Chronicles of an exiled Nigerian: Searching for Answers (Part 2)
- Posted by Ghana
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By: Adaora Ogbue, Toronto
As we reach the latter stages of the 2010 FIFA World Cup, I'm filled with sadness and regret at the sorry performance of the Nigerian team, but I am even more distraught since the worst is yet to come.
In the news this week, Nigeria's President Goodluck Jonathan has ruffled the feathers of Super Eagles fans at home and abroad by banning the team from international competition for the next two years.
This has put a severe damper on the enjoyment of football for Nigerian fans as a whole.
The idea behind the government's move is to "clean house" by investigating the reasons behind the national team's dismal showing and to suss out any possible financial indiscretions which may have been perpetrated by the board of the Nigeria Football Federation (NFF).
The problem is that by instigating this action, the president has incurred the wrath of FIFA, which takes a hard-line stance against governments that interfere in the affairs of their national football associations.
In fact, if President Jonathan's ban is upheld, then football's international governing body has already threatened to impose maximum sanctions against the NFF, which would bar Nigeria from participating in much more than just the World Cup. FIFA's discipline would extend to all Nigerian clubs, national teams, referees and officials who plan to participate in international competitions.
In light of this, nobody should be wasting time right now talking about the fact that the president has effectively spanked the national men's football team and sent them to bed without any supper. Yes, there are deep-seated issues, which plague the NFF and its board, and they should be resolved.
However, with the quarter-finals of the world's most popular sporting event upon us, is this really the time for the President to be airing the team's dirty laundry? In fact, should he and the Nigerian government be involved at all?
Shouldn't we instead, as Nigerians, as Africans, be searching for other ways to gratify ourselves in the absence of our team from the knock-out stages of the World Cup?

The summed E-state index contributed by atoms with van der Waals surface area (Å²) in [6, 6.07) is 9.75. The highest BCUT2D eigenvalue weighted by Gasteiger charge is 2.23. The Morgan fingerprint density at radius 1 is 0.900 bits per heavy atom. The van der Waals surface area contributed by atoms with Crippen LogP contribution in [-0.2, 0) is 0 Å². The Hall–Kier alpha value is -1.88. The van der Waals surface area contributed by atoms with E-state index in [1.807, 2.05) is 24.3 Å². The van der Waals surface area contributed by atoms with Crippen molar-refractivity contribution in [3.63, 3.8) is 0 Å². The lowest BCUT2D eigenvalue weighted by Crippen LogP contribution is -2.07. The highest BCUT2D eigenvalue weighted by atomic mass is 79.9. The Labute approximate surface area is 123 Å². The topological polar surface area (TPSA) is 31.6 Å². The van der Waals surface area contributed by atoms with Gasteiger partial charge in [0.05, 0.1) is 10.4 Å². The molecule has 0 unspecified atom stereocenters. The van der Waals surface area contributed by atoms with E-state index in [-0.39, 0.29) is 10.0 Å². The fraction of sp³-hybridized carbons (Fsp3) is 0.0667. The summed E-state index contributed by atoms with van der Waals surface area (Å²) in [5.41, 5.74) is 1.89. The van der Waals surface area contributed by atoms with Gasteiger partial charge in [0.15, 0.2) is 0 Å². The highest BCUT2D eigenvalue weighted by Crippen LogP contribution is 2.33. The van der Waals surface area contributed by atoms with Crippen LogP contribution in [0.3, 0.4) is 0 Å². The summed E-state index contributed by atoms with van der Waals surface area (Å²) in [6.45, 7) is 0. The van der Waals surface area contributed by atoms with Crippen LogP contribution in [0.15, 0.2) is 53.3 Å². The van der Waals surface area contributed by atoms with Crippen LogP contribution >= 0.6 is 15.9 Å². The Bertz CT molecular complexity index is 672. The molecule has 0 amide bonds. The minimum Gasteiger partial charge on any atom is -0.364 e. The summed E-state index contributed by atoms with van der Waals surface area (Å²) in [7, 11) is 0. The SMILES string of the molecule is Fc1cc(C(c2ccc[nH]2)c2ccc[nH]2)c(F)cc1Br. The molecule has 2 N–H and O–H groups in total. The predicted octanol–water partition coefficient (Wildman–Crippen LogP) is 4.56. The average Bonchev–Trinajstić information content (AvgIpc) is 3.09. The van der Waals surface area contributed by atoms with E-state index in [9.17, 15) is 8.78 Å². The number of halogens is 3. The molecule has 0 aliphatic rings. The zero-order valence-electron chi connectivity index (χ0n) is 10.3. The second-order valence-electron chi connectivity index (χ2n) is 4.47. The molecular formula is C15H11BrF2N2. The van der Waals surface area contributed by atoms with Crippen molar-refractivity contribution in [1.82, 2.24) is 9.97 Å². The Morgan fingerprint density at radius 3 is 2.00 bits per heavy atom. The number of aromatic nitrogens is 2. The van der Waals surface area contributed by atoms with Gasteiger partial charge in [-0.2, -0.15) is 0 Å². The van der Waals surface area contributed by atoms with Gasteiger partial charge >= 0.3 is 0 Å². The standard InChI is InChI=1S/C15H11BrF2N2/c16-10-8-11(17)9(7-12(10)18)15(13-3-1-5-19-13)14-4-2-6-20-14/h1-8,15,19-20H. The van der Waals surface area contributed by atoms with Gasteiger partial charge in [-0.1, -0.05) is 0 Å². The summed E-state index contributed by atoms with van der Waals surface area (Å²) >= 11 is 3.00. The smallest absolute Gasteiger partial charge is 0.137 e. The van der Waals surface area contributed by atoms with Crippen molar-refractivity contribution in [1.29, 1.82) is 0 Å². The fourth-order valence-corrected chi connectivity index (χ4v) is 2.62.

I, for one, have been inspired by the fact that Nigeria was one of the six teams to feature in the first World Cup competition to be held on African soil. Not too long ago, the thought would have been unheard of; especially since only one-third as many teams from the African zone were granted spots to compete in Italia '90.
In my view, the time leading up to this year's final would be better spent following the progress of the last remaining African side in the competition. I'm proud to call the Ghanaians my near neighbours, and am quite happy to ride the wave of optimism that their fans have displayed throughout the tournament.
They are now about to contest their first-ever World Cup quarter-final match against Uruguay.
Apart from Uruguay, need I remind you how heavily represented South American teams have been in this year's knock-out stages?
The natives of the Rainbow Nation seem to know exactly what's at stake here as they are avidly rallying behind the Black Stars, and have even christened the team, "BaGahana BaGhana." The citizens of the host nation seem to have brushed themselves off after their team's failure to advance from the group stage, which is a first for any World Cup host nation. If they can overcome perceived embarrassment to enjoy the rest of the tournament, then can't we Nigerians try to do the same?
Before rushing to any hasty decisions as to how to rectify our national team's problems, why don't we take some time to breathe, to rest and to reflect, and then hit the drawing board when we are more relaxed? It's difficult to think clearly when our blood is boiling with the shame and anger of an early World Cup exit.
We ought to take this opportunity to observe the success of those teams, which are close to us geographically, as well as those, which have enjoyed continued representation at the highest level of football competition.
Afterwards, we can apply what we've learned to the betterment of our own football operations.
At this point, we need more than luck and the blustering of a misguided president to fix the problems, which are faced by the national football team and its board, no matter how genuine and admirable the intentions may be.
It's often said that there's no "I" in team. Well, as far as I'm concerned, there's no "G" in team, either. Rather than sitting back while the Nigerian government plays armchair manager and causes even further problems for Nigerian football as a whole, let's encourage them to open their eyes to what truly matters: the sport of football is for the enjoyment of all. Don't believe me?
Just ask South Africa's new poster boys, BaGhana BaGhana.
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